But that wouldn’t be “my Father’s business.”
When you feel the urge to use the DoSomething tool, consider these unfortunate accounts of spiritual giants who succumbed to the temptation:
  • Abraham and Sarah became impatient and decided to DoSomething, and brought Hagar into the home.  The effects last to this day.
  • Moses became impatient and decided to DoSomething.  In the end, an Egyptian was dead in the sand and Moses would spend the next  40 years as a fugitive.
  • Saul became impatient and decided to DoSomething when the Priest had not arrived.  By hastily offering the sacrifice without the Priest, Saul lost the throne.
  • Peter acted on impulse and drew the sword.  His DoSomething action was rebuked by the Lord.
There are, of course, some notable occasions when God’s people waited on God.  David would not kill Saul because Saul was “God’s Anointed.”  He would leave God’s work to God!  The Apostles obeyed the command to wait inJerusalem, and the fruit was well worth the wait.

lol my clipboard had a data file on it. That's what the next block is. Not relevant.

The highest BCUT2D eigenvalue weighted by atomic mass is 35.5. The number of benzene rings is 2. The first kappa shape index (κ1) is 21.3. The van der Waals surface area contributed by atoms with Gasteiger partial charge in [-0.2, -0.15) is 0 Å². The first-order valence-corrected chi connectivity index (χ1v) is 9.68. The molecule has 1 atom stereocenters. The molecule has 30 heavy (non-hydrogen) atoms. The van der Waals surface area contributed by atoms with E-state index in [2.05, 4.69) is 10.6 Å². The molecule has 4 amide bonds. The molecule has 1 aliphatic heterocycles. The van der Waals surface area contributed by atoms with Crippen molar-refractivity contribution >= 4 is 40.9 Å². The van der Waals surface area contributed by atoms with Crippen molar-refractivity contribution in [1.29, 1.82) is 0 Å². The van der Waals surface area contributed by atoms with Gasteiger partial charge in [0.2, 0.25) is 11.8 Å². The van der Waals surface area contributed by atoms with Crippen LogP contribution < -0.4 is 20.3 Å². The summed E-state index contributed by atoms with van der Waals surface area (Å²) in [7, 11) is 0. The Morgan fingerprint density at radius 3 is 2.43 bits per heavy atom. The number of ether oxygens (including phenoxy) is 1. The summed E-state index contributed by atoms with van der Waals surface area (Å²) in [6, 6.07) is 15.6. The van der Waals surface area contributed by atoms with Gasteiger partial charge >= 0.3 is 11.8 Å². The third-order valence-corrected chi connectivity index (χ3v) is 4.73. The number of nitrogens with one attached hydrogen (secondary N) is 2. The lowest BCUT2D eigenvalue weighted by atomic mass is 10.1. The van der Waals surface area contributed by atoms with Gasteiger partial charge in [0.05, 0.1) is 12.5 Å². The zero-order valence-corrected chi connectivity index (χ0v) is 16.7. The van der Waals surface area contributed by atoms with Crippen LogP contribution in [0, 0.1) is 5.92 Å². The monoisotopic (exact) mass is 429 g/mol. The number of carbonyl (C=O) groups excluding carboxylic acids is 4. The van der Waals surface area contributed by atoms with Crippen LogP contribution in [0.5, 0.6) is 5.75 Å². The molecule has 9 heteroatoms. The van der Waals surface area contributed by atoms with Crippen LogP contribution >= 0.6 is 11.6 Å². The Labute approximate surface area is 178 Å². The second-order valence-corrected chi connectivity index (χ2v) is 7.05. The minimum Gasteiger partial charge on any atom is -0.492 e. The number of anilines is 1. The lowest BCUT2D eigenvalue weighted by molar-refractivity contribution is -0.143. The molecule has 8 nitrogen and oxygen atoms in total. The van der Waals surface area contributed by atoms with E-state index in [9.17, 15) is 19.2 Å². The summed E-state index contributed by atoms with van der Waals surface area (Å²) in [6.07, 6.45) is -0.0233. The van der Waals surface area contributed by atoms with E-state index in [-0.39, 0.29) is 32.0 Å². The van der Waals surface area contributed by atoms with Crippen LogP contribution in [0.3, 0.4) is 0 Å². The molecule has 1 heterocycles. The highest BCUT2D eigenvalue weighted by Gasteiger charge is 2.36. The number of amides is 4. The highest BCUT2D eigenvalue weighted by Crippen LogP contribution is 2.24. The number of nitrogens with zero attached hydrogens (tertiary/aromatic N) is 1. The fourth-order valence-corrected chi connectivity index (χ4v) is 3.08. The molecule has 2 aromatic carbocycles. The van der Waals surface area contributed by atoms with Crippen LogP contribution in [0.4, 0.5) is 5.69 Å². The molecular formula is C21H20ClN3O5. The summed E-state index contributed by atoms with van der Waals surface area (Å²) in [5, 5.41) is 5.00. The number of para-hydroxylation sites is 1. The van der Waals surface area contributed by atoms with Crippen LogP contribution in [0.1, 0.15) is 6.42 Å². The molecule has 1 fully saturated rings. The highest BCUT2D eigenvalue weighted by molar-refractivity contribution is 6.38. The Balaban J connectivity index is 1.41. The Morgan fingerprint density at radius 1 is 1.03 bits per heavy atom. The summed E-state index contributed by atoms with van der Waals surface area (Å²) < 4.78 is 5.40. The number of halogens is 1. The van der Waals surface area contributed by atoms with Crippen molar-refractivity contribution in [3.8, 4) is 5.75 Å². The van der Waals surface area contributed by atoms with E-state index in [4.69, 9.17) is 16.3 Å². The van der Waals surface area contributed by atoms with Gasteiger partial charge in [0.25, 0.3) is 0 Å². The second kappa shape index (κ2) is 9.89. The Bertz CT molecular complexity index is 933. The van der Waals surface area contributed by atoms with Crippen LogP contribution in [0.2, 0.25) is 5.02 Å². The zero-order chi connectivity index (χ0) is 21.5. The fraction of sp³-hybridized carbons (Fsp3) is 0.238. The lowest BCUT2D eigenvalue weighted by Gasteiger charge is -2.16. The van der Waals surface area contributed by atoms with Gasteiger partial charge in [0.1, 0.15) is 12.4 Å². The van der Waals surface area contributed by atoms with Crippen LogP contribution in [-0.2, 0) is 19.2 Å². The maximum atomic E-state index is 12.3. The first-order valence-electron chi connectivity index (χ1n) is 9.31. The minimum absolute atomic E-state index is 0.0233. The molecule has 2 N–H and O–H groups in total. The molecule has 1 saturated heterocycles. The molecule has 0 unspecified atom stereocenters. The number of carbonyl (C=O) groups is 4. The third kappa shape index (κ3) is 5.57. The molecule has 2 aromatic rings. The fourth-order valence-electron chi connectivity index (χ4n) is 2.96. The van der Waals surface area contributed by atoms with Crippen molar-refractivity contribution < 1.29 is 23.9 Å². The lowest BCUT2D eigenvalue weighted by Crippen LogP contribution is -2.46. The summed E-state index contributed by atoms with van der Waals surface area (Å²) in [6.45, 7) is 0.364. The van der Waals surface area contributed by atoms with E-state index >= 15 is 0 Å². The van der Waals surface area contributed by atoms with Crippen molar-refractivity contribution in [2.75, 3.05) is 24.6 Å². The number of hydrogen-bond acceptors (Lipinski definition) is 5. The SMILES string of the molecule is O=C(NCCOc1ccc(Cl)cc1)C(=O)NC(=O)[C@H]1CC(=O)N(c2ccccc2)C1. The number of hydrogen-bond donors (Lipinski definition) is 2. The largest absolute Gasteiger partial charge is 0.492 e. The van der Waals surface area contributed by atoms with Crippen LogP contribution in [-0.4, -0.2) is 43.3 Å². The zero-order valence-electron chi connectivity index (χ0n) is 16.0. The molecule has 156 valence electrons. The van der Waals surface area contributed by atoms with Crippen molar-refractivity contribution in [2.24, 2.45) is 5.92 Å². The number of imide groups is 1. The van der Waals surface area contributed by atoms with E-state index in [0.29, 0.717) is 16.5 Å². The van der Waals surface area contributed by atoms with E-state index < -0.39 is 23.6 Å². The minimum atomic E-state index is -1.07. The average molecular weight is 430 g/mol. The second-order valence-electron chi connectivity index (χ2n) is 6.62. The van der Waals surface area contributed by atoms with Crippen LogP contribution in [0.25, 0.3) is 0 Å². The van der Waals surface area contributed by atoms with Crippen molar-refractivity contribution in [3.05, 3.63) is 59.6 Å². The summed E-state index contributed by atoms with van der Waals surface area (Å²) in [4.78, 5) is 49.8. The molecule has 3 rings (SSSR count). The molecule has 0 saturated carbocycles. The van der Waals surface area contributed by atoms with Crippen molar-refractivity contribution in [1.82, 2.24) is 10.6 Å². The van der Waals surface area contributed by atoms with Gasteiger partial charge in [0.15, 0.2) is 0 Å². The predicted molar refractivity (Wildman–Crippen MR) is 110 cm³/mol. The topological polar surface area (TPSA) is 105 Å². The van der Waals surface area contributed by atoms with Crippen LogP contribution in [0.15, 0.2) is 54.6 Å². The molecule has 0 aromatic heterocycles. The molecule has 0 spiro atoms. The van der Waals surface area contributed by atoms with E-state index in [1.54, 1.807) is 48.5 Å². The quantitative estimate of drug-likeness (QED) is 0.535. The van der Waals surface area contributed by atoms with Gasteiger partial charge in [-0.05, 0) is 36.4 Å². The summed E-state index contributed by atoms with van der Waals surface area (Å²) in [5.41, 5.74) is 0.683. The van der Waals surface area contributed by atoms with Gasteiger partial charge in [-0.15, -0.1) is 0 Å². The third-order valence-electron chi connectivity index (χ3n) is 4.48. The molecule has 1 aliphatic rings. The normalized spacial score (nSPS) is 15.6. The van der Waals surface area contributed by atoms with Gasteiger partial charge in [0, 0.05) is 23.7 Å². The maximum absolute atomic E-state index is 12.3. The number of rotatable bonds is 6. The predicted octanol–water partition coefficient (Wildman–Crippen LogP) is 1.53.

As you enter a new year, you may be tempted by the DoDemon and his DoSomething tool.  It is almost foreign to Western thinking to do nothing.  We are programed to action, committed to achievement, and stubbornly leery of meditation, prayer, and waiting.  I am convinced that most churches would be far better off if they would quit doing something and start walking with the Lord, letting Him be the Great Doer.  But, since Pastors feel the need to justify their salary and defend their leadership, they DO.  Church-members encourage the Pastor’s “DoLeadership” and criticize any lack of action on his part.
“We can’t just sit here” are words that have been heard by every pastor.  “We have to DoSomething!”
I wonder…would we be better off just to sit here?
“Be still, and know that I am God.”

Wednesday, November 16, 2011

The most disgusting picture I've ever seen, and why